You may feel intimidated by visiting lumber yard especially if you are new to woodworking. You may not know the exact thing you are looking for, and even if you do, you may feel out of place, and it may be difficult for you to ask for it. There is a wide range of wood that you could choose from at a lumber yard, unlike a home center. Lumber yards will arrange lumber in stacks depending on their species, and they may go as high as the ceiling. Lumber yards also have reclaimed lumber gotten form aged buildings and barns. The wide variety of products to choose from makes it difficult to settle for particular lumber since you may not know the exact product you are getting. However, choosing a lumberyard doesn’t have to be that hard as you can learn by reading through this detailed guide.
Find out about the thickness of their lumber since this is the dimension used to categorize lumber. There are a few standard thicknesses in which wood is sold depending on the size of the lumber when it is cut at the sawmill. A one-inch lumber will be called a four-quarter since the thickness is measured in quarters which are quarter-inch increments. One thing worth noting is that the boards are not perfectly flat. If you intend to have a board that will measure one inch after refining, you should get one that is a bit thicker than this and plane it down. If There is an up in it, you will have no other option but to remove material on both faces t make it even and parallel.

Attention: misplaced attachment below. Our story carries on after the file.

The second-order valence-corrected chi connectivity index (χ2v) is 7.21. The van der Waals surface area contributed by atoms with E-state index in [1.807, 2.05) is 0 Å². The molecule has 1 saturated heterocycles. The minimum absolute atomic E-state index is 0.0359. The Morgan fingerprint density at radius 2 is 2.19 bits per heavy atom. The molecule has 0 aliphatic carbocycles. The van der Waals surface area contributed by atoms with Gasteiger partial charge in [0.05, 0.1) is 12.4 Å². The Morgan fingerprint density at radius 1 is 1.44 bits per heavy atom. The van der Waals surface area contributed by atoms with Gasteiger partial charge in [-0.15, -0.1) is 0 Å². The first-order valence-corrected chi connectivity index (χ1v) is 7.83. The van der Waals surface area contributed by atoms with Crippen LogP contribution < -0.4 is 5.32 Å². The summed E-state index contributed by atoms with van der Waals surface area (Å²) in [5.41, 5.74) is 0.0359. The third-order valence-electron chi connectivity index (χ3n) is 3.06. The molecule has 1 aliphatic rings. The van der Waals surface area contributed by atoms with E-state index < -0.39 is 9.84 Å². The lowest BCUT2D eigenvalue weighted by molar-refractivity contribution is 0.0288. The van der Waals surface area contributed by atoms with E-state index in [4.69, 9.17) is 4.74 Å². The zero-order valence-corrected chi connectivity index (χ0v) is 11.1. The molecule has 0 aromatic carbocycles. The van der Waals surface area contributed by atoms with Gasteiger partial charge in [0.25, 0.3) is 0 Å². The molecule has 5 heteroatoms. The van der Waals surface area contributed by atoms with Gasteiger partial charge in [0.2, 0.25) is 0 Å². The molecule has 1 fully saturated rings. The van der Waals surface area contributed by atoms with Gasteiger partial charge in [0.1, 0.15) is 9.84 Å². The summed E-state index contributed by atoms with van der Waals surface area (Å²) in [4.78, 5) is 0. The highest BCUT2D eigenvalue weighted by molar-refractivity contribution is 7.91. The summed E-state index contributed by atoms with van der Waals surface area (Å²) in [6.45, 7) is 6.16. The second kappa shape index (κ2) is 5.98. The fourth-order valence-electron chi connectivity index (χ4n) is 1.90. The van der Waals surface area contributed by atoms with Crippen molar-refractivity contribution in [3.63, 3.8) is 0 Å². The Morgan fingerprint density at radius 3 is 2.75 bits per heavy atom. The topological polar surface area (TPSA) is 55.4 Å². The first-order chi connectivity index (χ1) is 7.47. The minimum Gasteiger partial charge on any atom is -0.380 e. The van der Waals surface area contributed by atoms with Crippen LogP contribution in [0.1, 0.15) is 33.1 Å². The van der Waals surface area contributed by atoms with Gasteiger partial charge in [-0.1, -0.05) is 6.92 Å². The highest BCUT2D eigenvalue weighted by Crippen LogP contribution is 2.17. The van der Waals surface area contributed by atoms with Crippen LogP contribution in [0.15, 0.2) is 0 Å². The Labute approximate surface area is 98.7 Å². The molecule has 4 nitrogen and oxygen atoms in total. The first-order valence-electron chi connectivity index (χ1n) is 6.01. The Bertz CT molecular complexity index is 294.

Look at their pricing policy. The volume of a board is measured in units called board feet, and this is what most lumber yards will use to set the prices o their lumber. To find the board feet, you multiply the width of a board by the length by the thickness (all measurements are in inches) and then dividing the final result by 144 which is a constant value.
Settle for a surfacing option that suits your needs. Dressed surfacing and rough surfacing are the two prominent surfacing options that you could pick from. Lumber with rough surfacing is straight from the sawmill with a rough and uneven surface. On the other hand, lumber that has gone through a plane is referred to as dressed lumber. Designated S2S is a term used to refer to a board that has been surfaced on both parallel sides while S4S means it has been surfaced on all four sides. You may have to pay extra for surfaced lumber.